American fourth-graders are good, not great, readers. But they clearly know their way around the Internet. At least that’s one of the lessons to take away from the latest international assessment of nine-year-olds’ reading ability.
Earlier this week, the International Association for the Evaluation of Educational Achievement (IEA) released the results of the 2016 Progress in International Reading Literacy Study (PIRLS). Our fourth-graders scored 16th out of the 61 participating countries and jurisdictions, although just 12 countries outscored us by statistically significant margins. The five top performers in descending order were Russia, Singapore, Hong Kong, Ireland and Finland.
Although we can’t claim number one status, our young students once again show they are more competitive internationally than either their 15-year-old siblings or their parents and grandparents, who barely register at the international average on tests of literacy. (As though the nation needed more evidence that we Baby Boomers need to get over ourselves.)
Yet the report was not without troubling signs. For one, the overall average was not significantly different from 2001, and we actually saw a decline from 2011 even while scores increased in ten countries. As we often remind CPE readers, one year’s data does not make a trend. But it does bear watching, particularly since the decline in this case was most pronounced among our low scorers, producing a widening gap.
As in past administrations of PIRLS, our fourth-graders performance is largely driven by their proficiency with reading literature. Only six countries outperformed the U.S. when reading for “literary experience.” In comparison, 14 did better than we did when asked to “acquire and use information.” The relatively weak performance in informational reading extends through adulthood in the U.S. — an issue CPE addressed three years ago in our report Beyond Fiction, which highlighted the importance of including non-fiction texts in the school curriculum.
Interestingly enough, however, our fourth-graders are really good at locating and using information online. For the first time in 2016, PIRLS assessed students’ ability to navigate the internet for information. IEA developed discrete web pages that students accessed through computer, and navigated through them to answer short multiple-choice or open-ended questions. (You can test-drive ePIRLS sample items here.) Out of the 16 participating education systems, only three — Singapore, Norway and Ireland — outperformed the U.S.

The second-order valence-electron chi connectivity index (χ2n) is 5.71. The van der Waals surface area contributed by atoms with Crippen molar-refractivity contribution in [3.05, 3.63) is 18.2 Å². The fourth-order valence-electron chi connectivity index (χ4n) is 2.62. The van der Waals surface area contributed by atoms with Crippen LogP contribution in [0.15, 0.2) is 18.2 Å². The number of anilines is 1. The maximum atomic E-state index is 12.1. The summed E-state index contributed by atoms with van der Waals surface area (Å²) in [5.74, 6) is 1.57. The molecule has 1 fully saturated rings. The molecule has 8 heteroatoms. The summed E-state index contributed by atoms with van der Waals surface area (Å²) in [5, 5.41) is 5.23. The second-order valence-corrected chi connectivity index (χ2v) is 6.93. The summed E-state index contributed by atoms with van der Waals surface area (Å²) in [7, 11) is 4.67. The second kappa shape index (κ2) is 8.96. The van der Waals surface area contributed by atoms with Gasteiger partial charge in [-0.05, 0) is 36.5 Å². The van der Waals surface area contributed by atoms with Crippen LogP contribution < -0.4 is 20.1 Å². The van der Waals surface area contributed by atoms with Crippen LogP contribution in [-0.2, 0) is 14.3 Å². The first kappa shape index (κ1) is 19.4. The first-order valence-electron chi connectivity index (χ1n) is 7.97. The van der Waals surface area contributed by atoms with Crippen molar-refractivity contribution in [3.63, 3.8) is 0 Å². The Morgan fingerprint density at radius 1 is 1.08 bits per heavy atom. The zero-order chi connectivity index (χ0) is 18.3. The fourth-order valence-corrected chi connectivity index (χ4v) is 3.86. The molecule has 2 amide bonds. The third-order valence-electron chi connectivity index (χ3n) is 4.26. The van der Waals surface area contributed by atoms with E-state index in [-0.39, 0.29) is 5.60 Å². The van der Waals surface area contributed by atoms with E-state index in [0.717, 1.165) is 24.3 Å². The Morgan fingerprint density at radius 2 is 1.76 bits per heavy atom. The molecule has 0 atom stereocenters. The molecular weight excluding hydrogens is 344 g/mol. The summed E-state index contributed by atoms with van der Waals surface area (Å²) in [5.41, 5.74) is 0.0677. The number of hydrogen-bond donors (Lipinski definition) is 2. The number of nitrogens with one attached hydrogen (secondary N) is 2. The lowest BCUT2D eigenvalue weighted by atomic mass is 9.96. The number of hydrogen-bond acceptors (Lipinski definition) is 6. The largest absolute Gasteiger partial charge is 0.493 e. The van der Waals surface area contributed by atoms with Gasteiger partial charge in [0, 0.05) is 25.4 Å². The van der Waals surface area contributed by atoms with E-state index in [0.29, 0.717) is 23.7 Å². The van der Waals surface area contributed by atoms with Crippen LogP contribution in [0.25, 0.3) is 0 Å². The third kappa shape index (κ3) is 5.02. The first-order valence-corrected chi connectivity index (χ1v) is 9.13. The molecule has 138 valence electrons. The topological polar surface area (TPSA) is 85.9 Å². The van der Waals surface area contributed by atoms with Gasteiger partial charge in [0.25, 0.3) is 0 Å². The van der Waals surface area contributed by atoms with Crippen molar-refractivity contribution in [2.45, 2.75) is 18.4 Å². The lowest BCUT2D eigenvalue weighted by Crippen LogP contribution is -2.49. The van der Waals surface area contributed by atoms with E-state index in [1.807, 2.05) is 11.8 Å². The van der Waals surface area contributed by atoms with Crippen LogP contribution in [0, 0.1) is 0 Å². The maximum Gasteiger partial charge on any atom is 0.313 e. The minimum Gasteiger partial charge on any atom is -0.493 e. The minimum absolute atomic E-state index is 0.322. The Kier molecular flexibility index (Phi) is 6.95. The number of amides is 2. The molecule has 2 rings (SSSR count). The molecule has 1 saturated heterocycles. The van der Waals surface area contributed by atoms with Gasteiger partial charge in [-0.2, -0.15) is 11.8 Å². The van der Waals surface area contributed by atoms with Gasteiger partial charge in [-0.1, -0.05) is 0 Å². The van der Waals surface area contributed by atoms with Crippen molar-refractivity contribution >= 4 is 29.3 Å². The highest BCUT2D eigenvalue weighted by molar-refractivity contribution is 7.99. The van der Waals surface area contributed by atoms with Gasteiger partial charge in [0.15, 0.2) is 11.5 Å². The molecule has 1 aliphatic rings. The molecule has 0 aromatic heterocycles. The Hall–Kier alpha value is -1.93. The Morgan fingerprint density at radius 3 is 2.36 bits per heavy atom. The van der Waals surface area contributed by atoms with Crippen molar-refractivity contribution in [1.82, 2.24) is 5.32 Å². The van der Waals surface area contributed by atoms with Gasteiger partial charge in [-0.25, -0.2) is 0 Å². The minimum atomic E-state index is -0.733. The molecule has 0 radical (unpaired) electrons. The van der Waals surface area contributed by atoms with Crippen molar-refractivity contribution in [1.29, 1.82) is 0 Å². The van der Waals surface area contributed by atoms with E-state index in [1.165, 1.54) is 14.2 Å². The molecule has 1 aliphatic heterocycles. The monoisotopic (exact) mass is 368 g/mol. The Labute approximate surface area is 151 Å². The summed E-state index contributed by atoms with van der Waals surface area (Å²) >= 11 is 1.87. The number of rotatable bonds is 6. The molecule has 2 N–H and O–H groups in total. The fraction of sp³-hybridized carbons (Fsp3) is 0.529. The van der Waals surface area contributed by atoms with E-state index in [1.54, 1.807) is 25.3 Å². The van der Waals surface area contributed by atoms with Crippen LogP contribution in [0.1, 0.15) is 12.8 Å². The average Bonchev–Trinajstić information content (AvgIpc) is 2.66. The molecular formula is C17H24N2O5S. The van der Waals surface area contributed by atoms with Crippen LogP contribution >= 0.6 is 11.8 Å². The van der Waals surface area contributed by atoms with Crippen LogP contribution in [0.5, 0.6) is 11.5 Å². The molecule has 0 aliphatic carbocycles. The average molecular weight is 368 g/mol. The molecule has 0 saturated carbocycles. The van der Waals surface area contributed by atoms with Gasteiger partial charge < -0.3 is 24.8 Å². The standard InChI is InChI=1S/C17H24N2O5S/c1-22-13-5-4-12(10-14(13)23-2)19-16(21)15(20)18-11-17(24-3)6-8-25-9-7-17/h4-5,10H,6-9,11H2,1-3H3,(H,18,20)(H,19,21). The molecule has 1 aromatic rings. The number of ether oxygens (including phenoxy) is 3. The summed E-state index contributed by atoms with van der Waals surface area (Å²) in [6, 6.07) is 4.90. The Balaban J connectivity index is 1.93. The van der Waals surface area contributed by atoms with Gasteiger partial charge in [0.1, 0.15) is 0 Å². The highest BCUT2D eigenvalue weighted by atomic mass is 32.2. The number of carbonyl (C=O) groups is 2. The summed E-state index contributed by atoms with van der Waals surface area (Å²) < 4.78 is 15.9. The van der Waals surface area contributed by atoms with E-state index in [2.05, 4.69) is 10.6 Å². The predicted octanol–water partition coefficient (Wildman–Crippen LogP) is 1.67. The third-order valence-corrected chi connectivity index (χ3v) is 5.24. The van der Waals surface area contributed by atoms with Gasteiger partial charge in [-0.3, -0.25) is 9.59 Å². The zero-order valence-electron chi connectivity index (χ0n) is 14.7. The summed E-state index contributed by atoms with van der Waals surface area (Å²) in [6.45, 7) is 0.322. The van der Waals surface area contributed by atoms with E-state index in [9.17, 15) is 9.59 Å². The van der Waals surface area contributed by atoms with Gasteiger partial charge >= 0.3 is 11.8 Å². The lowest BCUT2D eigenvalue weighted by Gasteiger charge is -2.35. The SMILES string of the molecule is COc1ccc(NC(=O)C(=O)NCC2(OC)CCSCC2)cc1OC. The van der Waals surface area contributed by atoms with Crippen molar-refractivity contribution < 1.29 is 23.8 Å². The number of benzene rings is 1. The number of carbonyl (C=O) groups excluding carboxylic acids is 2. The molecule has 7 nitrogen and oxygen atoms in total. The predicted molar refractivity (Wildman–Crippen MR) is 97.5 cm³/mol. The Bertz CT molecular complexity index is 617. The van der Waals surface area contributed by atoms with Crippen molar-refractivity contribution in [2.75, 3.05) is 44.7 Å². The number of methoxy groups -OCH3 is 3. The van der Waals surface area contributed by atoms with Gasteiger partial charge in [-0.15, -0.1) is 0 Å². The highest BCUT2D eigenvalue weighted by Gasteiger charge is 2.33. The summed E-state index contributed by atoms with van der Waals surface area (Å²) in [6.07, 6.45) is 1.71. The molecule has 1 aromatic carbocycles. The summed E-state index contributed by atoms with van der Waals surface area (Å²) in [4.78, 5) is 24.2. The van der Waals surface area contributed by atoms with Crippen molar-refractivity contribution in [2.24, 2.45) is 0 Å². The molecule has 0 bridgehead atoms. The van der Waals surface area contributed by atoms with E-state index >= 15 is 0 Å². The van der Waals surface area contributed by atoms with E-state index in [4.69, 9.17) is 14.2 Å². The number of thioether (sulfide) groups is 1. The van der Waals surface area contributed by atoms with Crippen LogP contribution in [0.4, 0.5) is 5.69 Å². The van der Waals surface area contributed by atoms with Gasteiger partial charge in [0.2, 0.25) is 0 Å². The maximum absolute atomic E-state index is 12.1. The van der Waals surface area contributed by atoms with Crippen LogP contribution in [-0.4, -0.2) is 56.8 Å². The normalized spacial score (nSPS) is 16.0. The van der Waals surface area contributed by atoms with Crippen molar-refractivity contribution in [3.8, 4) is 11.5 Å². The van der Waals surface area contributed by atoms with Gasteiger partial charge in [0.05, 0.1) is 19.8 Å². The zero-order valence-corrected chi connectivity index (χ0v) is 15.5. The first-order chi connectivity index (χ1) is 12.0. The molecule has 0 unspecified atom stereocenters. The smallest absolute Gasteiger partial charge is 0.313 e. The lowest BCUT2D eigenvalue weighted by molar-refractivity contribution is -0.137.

This begs the question: Why can our students read for information online, but aren’t as proficient in print? Hopefully, ePIRLS will prompt researchers to take a deeper look into this area. And while they’re at it, we need to know more about why U.S. schools seem to be able teach kids to read, interpret and analyze literature, but the skills aren’t transferring to their approach to printed informational texts. There’s an urgency to finding answers. Our nation has entered an era when consumers of information must increasingly rely on their own judgment and skills in order to discern fact from fiction. We need to figure out how to make sure our next generation is up to it.
CPE will soon be releasing a report that examines differences in the perceptions teachers in the U.S. have about their profession compared to their peers in high-performing Finland. The report, written by our research analyst Annie Hemphill, doesn’t specifically address reading instruction. But it does highlight some issues important to preparing and retaining good teachers who, after all, are a key ingredient in students’ academic development. So keep watching this space.